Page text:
Ways to Enjoy Kombucha Safely

There are some things you can do to make sure you’re balancing kombucha’s safety and benefits: 

    • Brew your kombucha in a sanitized glass container. This will minimize the possibility of unwelcome bacteria gaining a foothold. 

    • Keeping equipment clean and your kombucha at the proper temperature will also help minimize unwanted microbes. 

    • If you’re not going to make your own kombucha, make sure to read the labels and know what’s inside. 

    • Women who are breastfeeding or pregnant might also wish to avoid kombucha since it contains a raw form of bacteria. 

Kombucha Starter Kit

Trust points for Kombucha Starter Kit
New to brewing your own Kombucha? No problem! Our starter kit gets you going in the right direction of making delicious kombucha right at home.  Included in the kit is our dehydrated Kombucha Starter Culture and hand-picked ingredients and equipment to help you successfully start brewing.  Making Kombucha at home is not...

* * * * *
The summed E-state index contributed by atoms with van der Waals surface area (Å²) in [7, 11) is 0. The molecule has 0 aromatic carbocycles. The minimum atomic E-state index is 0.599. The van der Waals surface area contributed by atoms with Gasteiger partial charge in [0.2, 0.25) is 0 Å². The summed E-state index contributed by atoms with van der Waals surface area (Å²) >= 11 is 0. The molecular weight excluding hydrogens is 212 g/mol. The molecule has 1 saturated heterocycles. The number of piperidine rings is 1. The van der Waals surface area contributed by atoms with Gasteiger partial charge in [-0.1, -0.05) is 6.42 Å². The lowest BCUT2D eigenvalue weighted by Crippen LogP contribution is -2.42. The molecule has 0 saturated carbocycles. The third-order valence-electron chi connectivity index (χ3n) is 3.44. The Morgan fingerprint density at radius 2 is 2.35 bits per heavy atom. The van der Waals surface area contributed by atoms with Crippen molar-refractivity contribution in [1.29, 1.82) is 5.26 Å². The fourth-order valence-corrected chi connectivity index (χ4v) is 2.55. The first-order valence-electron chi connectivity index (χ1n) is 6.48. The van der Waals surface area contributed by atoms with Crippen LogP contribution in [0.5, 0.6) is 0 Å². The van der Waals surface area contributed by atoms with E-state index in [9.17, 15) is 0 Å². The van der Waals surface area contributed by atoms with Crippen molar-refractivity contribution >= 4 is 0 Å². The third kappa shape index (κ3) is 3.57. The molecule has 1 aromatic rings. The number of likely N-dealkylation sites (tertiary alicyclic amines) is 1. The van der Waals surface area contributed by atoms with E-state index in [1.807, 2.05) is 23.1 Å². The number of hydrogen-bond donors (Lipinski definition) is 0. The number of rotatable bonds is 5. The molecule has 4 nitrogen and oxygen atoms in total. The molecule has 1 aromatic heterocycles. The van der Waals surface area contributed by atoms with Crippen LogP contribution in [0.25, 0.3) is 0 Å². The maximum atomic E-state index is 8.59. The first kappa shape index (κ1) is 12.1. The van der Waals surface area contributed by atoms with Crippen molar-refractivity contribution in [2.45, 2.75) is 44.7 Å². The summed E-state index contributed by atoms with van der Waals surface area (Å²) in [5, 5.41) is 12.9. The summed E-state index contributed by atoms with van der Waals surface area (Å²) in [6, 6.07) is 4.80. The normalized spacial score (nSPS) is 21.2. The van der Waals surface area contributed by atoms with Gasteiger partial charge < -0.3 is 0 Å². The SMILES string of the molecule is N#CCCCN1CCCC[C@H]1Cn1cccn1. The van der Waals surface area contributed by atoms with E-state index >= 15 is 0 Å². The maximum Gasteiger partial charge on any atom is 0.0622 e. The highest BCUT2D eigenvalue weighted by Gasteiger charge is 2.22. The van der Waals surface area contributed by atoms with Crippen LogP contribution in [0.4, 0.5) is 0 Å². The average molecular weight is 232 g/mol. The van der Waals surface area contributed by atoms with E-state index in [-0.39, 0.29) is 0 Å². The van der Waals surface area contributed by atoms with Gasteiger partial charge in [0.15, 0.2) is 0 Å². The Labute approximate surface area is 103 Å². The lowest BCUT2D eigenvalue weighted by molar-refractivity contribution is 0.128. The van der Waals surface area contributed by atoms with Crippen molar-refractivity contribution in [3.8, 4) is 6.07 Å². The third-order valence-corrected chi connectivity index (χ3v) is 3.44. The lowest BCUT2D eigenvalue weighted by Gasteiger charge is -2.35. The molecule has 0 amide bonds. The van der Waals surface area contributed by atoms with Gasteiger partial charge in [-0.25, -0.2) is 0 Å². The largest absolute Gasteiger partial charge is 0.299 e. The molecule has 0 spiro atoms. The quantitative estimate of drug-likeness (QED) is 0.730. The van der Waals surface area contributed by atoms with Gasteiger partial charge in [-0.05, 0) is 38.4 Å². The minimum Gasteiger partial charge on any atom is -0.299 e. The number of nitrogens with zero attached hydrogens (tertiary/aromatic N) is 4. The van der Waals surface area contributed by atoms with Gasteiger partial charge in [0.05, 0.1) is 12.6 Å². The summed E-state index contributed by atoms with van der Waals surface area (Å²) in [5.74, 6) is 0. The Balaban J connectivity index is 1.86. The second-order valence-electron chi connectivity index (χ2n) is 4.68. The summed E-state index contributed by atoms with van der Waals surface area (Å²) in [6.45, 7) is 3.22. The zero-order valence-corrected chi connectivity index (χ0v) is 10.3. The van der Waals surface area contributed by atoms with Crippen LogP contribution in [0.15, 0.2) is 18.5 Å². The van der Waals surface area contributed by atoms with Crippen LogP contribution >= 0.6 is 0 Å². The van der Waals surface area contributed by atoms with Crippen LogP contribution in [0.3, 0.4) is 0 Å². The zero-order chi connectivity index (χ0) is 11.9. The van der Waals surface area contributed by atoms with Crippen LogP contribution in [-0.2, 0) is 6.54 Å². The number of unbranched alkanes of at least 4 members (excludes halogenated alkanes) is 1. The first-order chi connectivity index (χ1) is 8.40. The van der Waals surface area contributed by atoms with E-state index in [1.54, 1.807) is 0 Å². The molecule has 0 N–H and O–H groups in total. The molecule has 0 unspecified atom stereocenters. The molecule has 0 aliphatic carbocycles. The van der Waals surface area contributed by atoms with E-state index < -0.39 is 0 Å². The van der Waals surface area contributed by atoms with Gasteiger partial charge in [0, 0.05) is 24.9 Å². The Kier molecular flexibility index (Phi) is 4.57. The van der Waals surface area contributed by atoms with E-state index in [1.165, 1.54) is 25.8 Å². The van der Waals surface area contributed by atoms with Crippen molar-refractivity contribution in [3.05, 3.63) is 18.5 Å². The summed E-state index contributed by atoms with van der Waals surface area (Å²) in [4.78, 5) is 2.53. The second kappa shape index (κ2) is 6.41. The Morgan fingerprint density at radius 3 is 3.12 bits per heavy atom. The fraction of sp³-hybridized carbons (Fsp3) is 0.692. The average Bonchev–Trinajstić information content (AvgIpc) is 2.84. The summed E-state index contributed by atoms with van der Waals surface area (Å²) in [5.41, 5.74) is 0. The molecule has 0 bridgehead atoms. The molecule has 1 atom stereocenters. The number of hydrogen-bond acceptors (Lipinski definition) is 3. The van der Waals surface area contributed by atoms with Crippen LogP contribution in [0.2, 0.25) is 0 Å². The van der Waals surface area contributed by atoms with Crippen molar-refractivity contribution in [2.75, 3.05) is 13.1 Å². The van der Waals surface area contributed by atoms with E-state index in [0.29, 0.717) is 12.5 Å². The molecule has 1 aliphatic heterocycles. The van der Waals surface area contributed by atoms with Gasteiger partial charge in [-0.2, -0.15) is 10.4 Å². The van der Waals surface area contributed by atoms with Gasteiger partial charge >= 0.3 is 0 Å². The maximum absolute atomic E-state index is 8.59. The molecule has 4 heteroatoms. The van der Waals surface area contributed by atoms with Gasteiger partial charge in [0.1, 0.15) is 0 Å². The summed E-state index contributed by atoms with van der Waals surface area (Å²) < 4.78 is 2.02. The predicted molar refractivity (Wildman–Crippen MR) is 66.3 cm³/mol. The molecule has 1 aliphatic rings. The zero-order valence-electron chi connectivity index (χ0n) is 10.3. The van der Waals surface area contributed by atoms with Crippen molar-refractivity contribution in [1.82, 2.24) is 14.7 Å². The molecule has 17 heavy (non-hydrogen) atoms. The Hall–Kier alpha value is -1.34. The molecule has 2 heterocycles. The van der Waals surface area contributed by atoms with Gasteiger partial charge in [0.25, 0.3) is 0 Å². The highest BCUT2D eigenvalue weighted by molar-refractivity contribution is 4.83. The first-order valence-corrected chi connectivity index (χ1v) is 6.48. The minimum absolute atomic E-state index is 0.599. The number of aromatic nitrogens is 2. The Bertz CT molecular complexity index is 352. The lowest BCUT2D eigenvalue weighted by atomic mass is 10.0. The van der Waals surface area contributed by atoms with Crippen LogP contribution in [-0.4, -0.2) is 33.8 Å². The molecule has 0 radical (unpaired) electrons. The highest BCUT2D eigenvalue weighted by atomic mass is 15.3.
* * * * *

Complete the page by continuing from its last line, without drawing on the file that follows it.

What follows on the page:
Kombucha Health Benefits

One of the main health benefits of kombucha is the high concentration of probiotics that it contains. Probiotics are good bacteria that protect our bodies and fight off harmful bacteria. 

Plus, the presence of bacteria and yeast in kombucha promote healthy digestion by helping us process the heavy fats and proteins in our food. They also help to improve nutrient absorption and can even prevent ulcers.